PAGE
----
Studies with phages for the control of staphylococcal infections were continued in some regions of the world. In the United States (1952), a laboratory (Delmont Laboratories) licensed, for human use, a bacterial lysate produced from the infection of bacteriophages in two virulent strains of S. aureus. Several years later, in 1986, the same product was licensed for veterinary use for the treatment of recurrent canine pyoderma but is no longer marketed for human use. This lysate, whose commercial name is “Staphage Lysate SPL”, consists of bacterial cell wall fragments, intracellular components released during bacterial lysis, culture media ingredients, and viable bacteriophages. In 1981, it was demonstrated to be able to protect 80–100% of infected mice compared to the group not treated with SPL [43]. In dogs, SPL has been used effectively to treat chronic staphylococcal blepharitis as well, where weekly injections were administered to control the disease without adverse effects on the animals [44].

Because of the resistance of S. aureus to antimicrobials, some studies have sought to evaluate the activity of phages and their products against MRSA isolates. In 2008, one study evaluated the potential use of phages to eliminate or reduce nasal colonization by S. aureus, concluding that decolonization may be beneficial for certain patient groups, and phages were able to effectively combat induced infections in animal experiments [45]. A recent review concluded that phages are effective as topical antimicrobials against S. aureus, being able to combat MRSA in skin infections regardless of whether they are used with or without combination to topical antibiotics [46]. In addition to the phage itself being used as an antimicrobial agent, its products, such as lytic enzymes (endolysins), are also the subject of investigation. Phages and their products can be administered orally, inhaled, intravenously, subcutaneously, and topically, as suspensions for ocular use or application to bacteria-infected burns. The use of bacteriophages in therapeutics has advantages, mainly the high viral specificity that allows them to bind only to bacterial cells with the specific receptors, not affecting human or animal cells, thus avoiding significant side effects. Furthermore, phages can be used in the control of bacteria that show resistance to antibiotics [32]. Additionally, these viruses can adapt to the resistance mechanisms developed by bacteria, evolving in parallel to their host.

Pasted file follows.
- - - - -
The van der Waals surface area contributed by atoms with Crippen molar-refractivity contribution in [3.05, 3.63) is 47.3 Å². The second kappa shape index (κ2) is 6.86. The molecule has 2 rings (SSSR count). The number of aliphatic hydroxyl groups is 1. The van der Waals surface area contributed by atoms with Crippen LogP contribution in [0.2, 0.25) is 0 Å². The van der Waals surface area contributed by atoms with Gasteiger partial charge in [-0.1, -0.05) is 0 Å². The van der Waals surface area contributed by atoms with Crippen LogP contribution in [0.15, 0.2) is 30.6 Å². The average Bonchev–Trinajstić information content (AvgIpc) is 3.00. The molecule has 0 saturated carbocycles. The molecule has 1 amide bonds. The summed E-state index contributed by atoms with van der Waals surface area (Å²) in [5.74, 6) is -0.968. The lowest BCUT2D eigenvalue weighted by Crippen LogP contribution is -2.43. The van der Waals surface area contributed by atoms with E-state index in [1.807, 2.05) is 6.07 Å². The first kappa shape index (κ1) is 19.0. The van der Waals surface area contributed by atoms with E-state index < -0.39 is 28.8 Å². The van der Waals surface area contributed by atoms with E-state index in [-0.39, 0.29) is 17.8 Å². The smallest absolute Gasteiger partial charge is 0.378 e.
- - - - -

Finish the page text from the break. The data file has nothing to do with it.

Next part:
2.4.4 Commercial phage products anti-staphylococcal

Commercial products containing phages or enzymes produced by them are manufactured and available in some countries, mainly in Russia and Georgia, but also in Canada, the Netherlands and the Czech Republic. The following table (e.g., Table 1) gathers different commercial phage products, the target bacteria of each product, their main uses and the manufacturer [47, 48, 49, 50].